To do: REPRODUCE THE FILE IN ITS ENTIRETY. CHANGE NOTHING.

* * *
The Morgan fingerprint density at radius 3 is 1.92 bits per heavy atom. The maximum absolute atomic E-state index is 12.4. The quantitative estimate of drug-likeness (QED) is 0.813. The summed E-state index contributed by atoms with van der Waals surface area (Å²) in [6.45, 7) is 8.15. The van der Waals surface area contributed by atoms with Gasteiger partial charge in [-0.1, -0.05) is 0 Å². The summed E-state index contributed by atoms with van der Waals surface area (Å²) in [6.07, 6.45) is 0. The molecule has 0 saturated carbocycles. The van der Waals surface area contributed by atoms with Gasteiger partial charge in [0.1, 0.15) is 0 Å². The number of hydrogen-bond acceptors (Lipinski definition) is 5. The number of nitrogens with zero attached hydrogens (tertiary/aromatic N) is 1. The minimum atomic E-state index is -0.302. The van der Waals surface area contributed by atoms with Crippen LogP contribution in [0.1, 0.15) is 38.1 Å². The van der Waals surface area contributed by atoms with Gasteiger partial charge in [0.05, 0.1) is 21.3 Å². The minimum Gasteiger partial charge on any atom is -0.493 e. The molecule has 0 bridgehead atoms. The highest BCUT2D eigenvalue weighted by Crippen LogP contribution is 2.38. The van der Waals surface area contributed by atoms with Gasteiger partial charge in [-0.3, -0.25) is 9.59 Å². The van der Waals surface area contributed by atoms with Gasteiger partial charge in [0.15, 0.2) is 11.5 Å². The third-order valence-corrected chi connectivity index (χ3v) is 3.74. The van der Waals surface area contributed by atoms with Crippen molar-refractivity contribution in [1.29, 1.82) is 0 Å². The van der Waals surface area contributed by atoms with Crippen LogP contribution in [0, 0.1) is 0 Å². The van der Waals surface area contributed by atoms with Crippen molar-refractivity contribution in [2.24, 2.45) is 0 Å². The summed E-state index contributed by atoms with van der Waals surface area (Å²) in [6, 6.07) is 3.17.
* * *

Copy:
The Morgan fingerprint density at radius 3 is 1.92 bits per heavy atom. The maximum absolute atomic E-state index is 12.4. The quantitative estimate of drug-likeness (QED) is 0.813. The summed E-state index contributed by atoms with van der Waals surface area (Å²) in [6.45, 7) is 8.15. The van der Waals surface area contributed by atoms with Gasteiger partial charge in [-0.1, -0.05) is 0 Å². The summed E-state index contributed by atoms with van der Waals surface area (Å²) in [6.07, 6.45) is 0. The molecule has 0 saturated carbocycles. The van der Waals surface area contributed by atoms with Gasteiger partial charge in [0.1, 0.15) is 0 Å². The number of hydrogen-bond acceptors (Lipinski definition) is 5. The number of nitrogens with zero attached hydrogens (tertiary/aromatic N) is 1. The minimum atomic E-state index is -0.302. The van der Waals surface area contributed by atoms with Crippen LogP contribution in [0.1, 0.15) is 38.1 Å². The van der Waals surface area contributed by atoms with Gasteiger partial charge in [0.05, 0.1) is 21.3 Å². The minimum Gasteiger partial charge on any atom is -0.493 e. The molecule has 0 bridgehead atoms. The highest BCUT2D eigenvalue weighted by Crippen LogP contribution is 2.38. The van der Waals surface area contributed by atoms with Gasteiger partial charge in [-0.3, -0.25) is 9.59 Å². The van der Waals surface area contributed by atoms with Gasteiger partial charge in [0.15, 0.2) is 11.5 Å². The third-order valence-corrected chi connectivity index (χ3v) is 3.74. The van der Waals surface area contributed by atoms with Crippen molar-refractivity contribution in [1.29, 1.82) is 0 Å². The van der Waals surface area contributed by atoms with Crippen LogP contribution in [0, 0.1) is 0 Å². The van der Waals surface area contributed by atoms with Crippen molar-refractivity contribution in [2.24, 2.45) is 0 Å². The summed E-state index contributed by atoms with van der Waals surface area (Å²) in [6, 6.07) is 3.17.